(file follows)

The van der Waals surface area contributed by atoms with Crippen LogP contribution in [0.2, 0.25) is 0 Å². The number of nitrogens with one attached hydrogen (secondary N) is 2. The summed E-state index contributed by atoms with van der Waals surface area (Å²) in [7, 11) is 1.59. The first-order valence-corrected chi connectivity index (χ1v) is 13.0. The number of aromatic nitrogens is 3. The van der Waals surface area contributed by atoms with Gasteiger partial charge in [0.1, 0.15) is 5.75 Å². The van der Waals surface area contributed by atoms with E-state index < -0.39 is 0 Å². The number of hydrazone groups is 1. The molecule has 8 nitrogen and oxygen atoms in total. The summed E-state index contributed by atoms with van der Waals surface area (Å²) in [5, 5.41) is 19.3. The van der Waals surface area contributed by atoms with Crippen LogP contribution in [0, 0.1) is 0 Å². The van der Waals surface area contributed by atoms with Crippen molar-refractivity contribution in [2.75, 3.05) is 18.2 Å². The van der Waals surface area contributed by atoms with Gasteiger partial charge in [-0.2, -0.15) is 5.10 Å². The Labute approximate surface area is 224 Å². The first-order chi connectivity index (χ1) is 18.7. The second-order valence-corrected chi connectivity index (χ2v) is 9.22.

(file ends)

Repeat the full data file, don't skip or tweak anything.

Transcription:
The van der Waals surface area contributed by atoms with Crippen LogP contribution in [0.2, 0.25) is 0 Å². The number of nitrogens with one attached hydrogen (secondary N) is 2. The summed E-state index contributed by atoms with van der Waals surface area (Å²) in [7, 11) is 1.59. The first-order valence-corrected chi connectivity index (χ1v) is 13.0. The number of aromatic nitrogens is 3. The van der Waals surface area contributed by atoms with Gasteiger partial charge in [0.1, 0.15) is 5.75 Å². The van der Waals surface area contributed by atoms with E-state index < -0.39 is 0 Å². The number of hydrazone groups is 1. The molecule has 8 nitrogen and oxygen atoms in total. The summed E-state index contributed by atoms with van der Waals surface area (Å²) in [5, 5.41) is 19.3. The van der Waals surface area contributed by atoms with Crippen LogP contribution in [0, 0.1) is 0 Å². The van der Waals surface area contributed by atoms with Crippen molar-refractivity contribution in [2.75, 3.05) is 18.2 Å². The van der Waals surface area contributed by atoms with Gasteiger partial charge in [-0.2, -0.15) is 5.10 Å². The Labute approximate surface area is 224 Å². The first-order chi connectivity index (χ1) is 18.7. The second-order valence-corrected chi connectivity index (χ2v) is 9.22.